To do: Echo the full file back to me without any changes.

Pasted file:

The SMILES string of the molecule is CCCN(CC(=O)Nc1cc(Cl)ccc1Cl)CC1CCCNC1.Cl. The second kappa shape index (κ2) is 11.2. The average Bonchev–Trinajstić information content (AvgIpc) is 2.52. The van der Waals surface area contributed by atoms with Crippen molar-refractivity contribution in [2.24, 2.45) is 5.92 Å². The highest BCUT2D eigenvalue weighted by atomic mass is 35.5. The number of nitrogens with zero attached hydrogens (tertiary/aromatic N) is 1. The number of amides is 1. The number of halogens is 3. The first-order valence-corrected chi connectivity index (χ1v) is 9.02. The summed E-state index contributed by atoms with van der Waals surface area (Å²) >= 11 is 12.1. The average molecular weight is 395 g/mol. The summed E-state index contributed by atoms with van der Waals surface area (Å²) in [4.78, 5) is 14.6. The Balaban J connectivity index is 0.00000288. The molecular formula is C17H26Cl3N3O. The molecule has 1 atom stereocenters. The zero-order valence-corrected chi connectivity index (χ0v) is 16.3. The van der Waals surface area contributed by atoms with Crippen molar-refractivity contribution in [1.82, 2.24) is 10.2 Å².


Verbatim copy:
The SMILES string of the molecule is CCCN(CC(=O)Nc1cc(Cl)ccc1Cl)CC1CCCNC1.Cl. The second kappa shape index (κ2) is 11.2. The average Bonchev–Trinajstić information content (AvgIpc) is 2.52. The van der Waals surface area contributed by atoms with Crippen molar-refractivity contribution in [2.24, 2.45) is 5.92 Å². The highest BCUT2D eigenvalue weighted by atomic mass is 35.5. The number of nitrogens with zero attached hydrogens (tertiary/aromatic N) is 1. The number of amides is 1. The number of halogens is 3. The first-order valence-corrected chi connectivity index (χ1v) is 9.02. The summed E-state index contributed by atoms with van der Waals surface area (Å²) >= 11 is 12.1. The average molecular weight is 395 g/mol. The summed E-state index contributed by atoms with van der Waals surface area (Å²) in [4.78, 5) is 14.6. The Balaban J connectivity index is 0.00000288. The molecular formula is C17H26Cl3N3O. The molecule has 1 atom stereocenters. The zero-order valence-corrected chi connectivity index (χ0v) is 16.3. The van der Waals surface area contributed by atoms with Crippen molar-refractivity contribution in [1.82, 2.24) is 10.2 Å².